It’s tough to write about preparedness related stuff while keeping a positive tilt on things, and lately it’s all gotten to me. I look at the things that are making the news, and the things that don’t make headlines but should.
Why are we talking about some idiot congressman sending crotch shots to women he isn’t married to? Why aren’t we talking about things that are actually important, such as the fact that Greece (and half of Europe, quite frankly) is imploding? Or the fact that S&P has yet again issued warnings about downgrading our credit rating.
Go back a few years and you’ll hear them saying the same things about Greece. And now there is rioting in the streets there. But are we talking about it? Nope.
Warning: Currency Geekery Ahead (But it’s important stuff!)
Take a look at this chart. It’s a picture of the value of the US Dollar against the Swiss Franc, a historically stable currency, from 1992 to now. In ten years, we went from a high of around 1.80 Francs to the Dollar to 0.84 Francs to the Dollar today. That’s a 53% drop.
Think about that for a minute.
In ten years your dollar has lost half of its buying power.
But hey, that’s just against the Swiss Franc! What about everything else?
Check out this chart. Australian Dollar (Aussie) vs US Dollar, same time frame. In this chart, the US Dollar went from a value of 0.47 US Dollars per Aussie to $1.06 US Dollars per Australian Dollar. A drop in value of … 55.6%
Now we have two different currencies to compare against. The Franc, which is historically rock solid and stable, and the Australian Dollar which is a commodity currency.
Rudy’s Note: A commodity currency is the currency of a country that has a significant amount of commodities or natural resources, and the strength of that countries economy is usually pretty dependant upon the value of those resources on the open market.
The most common commodity currencies are the Australian Dollar (AUD), the Canadian Dollar (CAD) and the New Zealand Dollar (NZD)
Now if you recall, we talked about the European economy as well. It hasn’t fared much better against the Franc. Charts look pretty familiar, don’t they?
That’s a drop of 40% in value of the Euro against the Swiss Franc.
I know that’s a bunch of currency geekery, but the numbers are pretty straight forward. On the world market we have lost HALF of our buying power. And if you take a look back at the first chart, you can tell that this isn’t really a new problem, but a longer term trend.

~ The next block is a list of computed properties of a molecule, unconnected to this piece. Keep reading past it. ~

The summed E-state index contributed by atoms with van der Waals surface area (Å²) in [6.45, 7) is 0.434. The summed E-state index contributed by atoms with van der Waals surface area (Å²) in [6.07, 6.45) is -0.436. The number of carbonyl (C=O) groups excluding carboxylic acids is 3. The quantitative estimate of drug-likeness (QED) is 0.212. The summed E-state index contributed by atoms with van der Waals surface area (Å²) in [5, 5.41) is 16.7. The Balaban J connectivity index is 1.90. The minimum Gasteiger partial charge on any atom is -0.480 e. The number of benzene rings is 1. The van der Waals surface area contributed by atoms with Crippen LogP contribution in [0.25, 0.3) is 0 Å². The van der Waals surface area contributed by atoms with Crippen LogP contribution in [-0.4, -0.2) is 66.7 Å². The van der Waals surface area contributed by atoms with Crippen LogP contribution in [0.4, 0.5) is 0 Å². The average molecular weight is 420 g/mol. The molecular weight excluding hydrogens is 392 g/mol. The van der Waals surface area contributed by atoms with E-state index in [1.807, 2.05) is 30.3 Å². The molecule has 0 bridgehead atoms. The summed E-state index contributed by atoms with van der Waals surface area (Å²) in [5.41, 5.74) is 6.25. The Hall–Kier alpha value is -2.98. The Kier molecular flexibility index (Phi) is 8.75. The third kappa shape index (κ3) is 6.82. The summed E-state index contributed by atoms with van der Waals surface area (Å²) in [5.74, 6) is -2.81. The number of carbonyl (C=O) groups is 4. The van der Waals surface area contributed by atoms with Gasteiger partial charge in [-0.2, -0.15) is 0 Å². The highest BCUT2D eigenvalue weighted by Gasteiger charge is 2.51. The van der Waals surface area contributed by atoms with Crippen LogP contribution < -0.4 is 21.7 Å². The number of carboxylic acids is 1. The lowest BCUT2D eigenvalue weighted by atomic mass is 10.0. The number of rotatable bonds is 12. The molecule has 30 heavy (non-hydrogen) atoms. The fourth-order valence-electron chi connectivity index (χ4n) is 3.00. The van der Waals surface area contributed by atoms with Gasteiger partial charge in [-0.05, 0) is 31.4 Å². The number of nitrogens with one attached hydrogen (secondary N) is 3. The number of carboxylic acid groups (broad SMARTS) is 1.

Folks, our currency value IS our credit rating. As the value of our currency plummets, the value of the dollar we repay our debts with goes down. This leads to higher interest rates. It MUST. The market demands it.
The Fed can only keep this ball rolling for so long. And believe me, they’re going to do their best to do it. They will do WHATEVER they can. But these chickens will come home to roost.
The market demands it.
We can print money by fiat, but we can not change the rules by which economies operate in the same way. And like a pressure vessel that was pumped a little too full, when it blows, it’s gonna be ugly.
Let’s Put Some Real Numbers On This
Five years ago, Greek two year government bonds had a yield of about 4%. Today, they yield about 28%. This means that the Greek government is paying 28% interest on that sovereign debt. An increase of 600%.
Five years ago, US two year government bonds had a yield of about 5%. Through the Fed interventions and rate drops, it currently yields 0.44%. Guess what happens when we get downgraded and market forces take over? Can you say 30% interest rates?
So what does that mean in concrete numbers?
Today we pay about 3% (blended rate) on the national debt. In FY 2010 we spent $414 Billion on 13,561 Billion in debt (13.5 Trillion). If we apply similar increases based on bond market yields, we end up with a blended rate of about 18%.
Using FY 2010 as a basis, that would mean spending 2.44 TRILLION DOLLARS in interest payments alone. Oh, by the way, TOTAL federal revenue including Social Security and FICA taxes in FY 2010 was a glorious 2.16 Trillion.
Look at that again. 2.4 trillion in interest alone on 2.16 trillion revenue.
That’s paying about 13% more in interest payments alone than the government brings in. In household numbers, this is just like making $45,000 a year and paying $50,800 every year for your credit card’s minimum payment. MINIMUM payment, since this is only interest, and is putting exactly $0 against the principal debt.
And that’s not even the worst case scenario. That scenario is actually reasonable based on what we are seeing today in other parts of the world. And it doesn’t include the fact that the clowns in Washington are spending more money than an entire Navy full of drunken sailors and can’t seem to stop.
Which means that we’re rolling down hill faster and that snowball of debt is growing. When it hits and explodes, it’ll hurt. The longer it rolls down hill and the larger it gets, it’ll hurt more.